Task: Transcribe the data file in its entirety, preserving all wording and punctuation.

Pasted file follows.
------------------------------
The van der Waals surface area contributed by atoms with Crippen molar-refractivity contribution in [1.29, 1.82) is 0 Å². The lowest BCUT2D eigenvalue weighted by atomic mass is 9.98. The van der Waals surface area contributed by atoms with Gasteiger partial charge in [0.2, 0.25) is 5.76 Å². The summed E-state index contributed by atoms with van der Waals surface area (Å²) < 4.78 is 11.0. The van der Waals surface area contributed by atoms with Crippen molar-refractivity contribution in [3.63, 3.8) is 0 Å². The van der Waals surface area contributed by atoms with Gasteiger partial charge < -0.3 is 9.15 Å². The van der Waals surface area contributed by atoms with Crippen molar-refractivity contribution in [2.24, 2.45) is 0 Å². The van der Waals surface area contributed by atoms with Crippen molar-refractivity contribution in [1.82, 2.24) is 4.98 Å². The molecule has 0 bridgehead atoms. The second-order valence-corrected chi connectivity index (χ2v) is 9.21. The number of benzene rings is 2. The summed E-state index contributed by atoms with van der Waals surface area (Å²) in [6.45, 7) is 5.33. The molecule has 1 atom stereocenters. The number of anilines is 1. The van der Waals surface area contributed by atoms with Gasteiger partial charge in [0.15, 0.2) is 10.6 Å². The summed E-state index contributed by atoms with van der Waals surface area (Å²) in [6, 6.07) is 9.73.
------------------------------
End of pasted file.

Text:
The van der Waals surface area contributed by atoms with Crippen molar-refractivity contribution in [1.29, 1.82) is 0 Å². The lowest BCUT2D eigenvalue weighted by atomic mass is 9.98. The van der Waals surface area contributed by atoms with Gasteiger partial charge in [0.2, 0.25) is 5.76 Å². The summed E-state index contributed by atoms with van der Waals surface area (Å²) < 4.78 is 11.0. The van der Waals surface area contributed by atoms with Crippen molar-refractivity contribution in [3.63, 3.8) is 0 Å². The van der Waals surface area contributed by atoms with Gasteiger partial charge < -0.3 is 9.15 Å². The van der Waals surface area contributed by atoms with Crippen molar-refractivity contribution in [2.24, 2.45) is 0 Å². The van der Waals surface area contributed by atoms with Crippen molar-refractivity contribution in [1.82, 2.24) is 4.98 Å². The molecule has 0 bridgehead atoms. The second-order valence-corrected chi connectivity index (χ2v) is 9.21. The number of benzene rings is 2. The summed E-state index contributed by atoms with van der Waals surface area (Å²) in [6.45, 7) is 5.33. The molecule has 1 atom stereocenters. The number of anilines is 1. The van der Waals surface area contributed by atoms with Gasteiger partial charge in [0.15, 0.2) is 10.6 Å². The summed E-state index contributed by atoms with van der Waals surface area (Å²) in [6, 6.07) is 9.73.